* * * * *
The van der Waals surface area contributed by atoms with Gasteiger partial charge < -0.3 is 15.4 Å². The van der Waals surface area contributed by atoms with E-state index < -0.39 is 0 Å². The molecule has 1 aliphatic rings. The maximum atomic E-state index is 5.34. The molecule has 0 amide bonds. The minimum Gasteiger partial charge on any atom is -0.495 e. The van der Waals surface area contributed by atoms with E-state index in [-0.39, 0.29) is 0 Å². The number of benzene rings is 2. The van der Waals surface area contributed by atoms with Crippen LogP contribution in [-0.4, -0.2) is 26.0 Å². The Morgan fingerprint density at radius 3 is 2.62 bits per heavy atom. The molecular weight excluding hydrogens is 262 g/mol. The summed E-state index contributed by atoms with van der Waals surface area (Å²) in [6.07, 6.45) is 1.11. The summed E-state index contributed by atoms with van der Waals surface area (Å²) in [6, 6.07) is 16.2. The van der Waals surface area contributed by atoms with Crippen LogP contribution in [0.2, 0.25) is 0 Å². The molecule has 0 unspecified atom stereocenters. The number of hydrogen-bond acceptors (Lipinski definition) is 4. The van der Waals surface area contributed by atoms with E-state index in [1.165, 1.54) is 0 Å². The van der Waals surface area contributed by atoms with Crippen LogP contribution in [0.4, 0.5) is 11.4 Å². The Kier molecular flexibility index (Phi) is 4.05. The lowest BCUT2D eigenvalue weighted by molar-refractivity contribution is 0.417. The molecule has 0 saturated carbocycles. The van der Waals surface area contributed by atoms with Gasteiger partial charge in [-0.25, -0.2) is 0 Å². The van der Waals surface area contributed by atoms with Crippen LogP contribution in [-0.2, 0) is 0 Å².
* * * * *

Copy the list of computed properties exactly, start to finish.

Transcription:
The van der Waals surface area contributed by atoms with Gasteiger partial charge < -0.3 is 15.4 Å². The van der Waals surface area contributed by atoms with E-state index < -0.39 is 0 Å². The molecule has 1 aliphatic rings. The maximum atomic E-state index is 5.34. The molecule has 0 amide bonds. The minimum Gasteiger partial charge on any atom is -0.495 e. The van der Waals surface area contributed by atoms with E-state index in [-0.39, 0.29) is 0 Å². The number of benzene rings is 2. The van der Waals surface area contributed by atoms with Crippen LogP contribution in [-0.4, -0.2) is 26.0 Å². The Morgan fingerprint density at radius 3 is 2.62 bits per heavy atom. The molecular weight excluding hydrogens is 262 g/mol. The summed E-state index contributed by atoms with van der Waals surface area (Å²) in [6.07, 6.45) is 1.11. The summed E-state index contributed by atoms with van der Waals surface area (Å²) in [6, 6.07) is 16.2. The van der Waals surface area contributed by atoms with Crippen LogP contribution in [0.2, 0.25) is 0 Å². The molecule has 0 unspecified atom stereocenters. The number of hydrogen-bond acceptors (Lipinski definition) is 4. The van der Waals surface area contributed by atoms with E-state index in [1.165, 1.54) is 0 Å². The van der Waals surface area contributed by atoms with Crippen LogP contribution in [0.4, 0.5) is 11.4 Å². The Kier molecular flexibility index (Phi) is 4.05. The lowest BCUT2D eigenvalue weighted by molar-refractivity contribution is 0.417. The molecule has 0 saturated carbocycles. The van der Waals surface area contributed by atoms with Gasteiger partial charge in [-0.25, -0.2) is 0 Å². The van der Waals surface area contributed by atoms with Crippen LogP contribution in [-0.2, 0) is 0 Å².